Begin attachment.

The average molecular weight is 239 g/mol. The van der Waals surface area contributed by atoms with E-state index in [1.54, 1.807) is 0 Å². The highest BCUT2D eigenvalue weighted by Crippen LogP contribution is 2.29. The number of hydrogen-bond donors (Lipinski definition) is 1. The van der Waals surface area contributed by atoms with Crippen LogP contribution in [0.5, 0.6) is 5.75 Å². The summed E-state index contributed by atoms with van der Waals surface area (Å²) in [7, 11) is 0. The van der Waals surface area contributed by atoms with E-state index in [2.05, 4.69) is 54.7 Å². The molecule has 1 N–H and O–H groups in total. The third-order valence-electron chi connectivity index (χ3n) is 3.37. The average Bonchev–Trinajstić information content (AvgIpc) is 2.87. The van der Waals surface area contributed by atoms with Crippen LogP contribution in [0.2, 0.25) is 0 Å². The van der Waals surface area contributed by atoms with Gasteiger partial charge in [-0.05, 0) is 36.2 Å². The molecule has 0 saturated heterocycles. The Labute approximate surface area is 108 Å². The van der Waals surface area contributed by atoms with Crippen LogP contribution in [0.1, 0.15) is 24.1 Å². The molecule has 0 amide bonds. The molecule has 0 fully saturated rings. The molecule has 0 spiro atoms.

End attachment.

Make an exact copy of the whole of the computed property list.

The average molecular weight is 239 g/mol. The van der Waals surface area contributed by atoms with E-state index in [1.54, 1.807) is 0 Å². The highest BCUT2D eigenvalue weighted by Crippen LogP contribution is 2.29. The number of hydrogen-bond donors (Lipinski definition) is 1. The van der Waals surface area contributed by atoms with Crippen LogP contribution in [0.5, 0.6) is 5.75 Å². The summed E-state index contributed by atoms with van der Waals surface area (Å²) in [7, 11) is 0. The van der Waals surface area contributed by atoms with E-state index in [2.05, 4.69) is 54.7 Å². The molecule has 1 N–H and O–H groups in total. The third-order valence-electron chi connectivity index (χ3n) is 3.37. The average Bonchev–Trinajstić information content (AvgIpc) is 2.87. The van der Waals surface area contributed by atoms with Crippen LogP contribution in [0.2, 0.25) is 0 Å². The van der Waals surface area contributed by atoms with Gasteiger partial charge in [-0.05, 0) is 36.2 Å². The molecule has 0 saturated heterocycles. The Labute approximate surface area is 108 Å². The van der Waals surface area contributed by atoms with Crippen LogP contribution in [0.1, 0.15) is 24.1 Å². The molecule has 0 amide bonds. The molecule has 0 fully saturated rings. The molecule has 0 spiro atoms.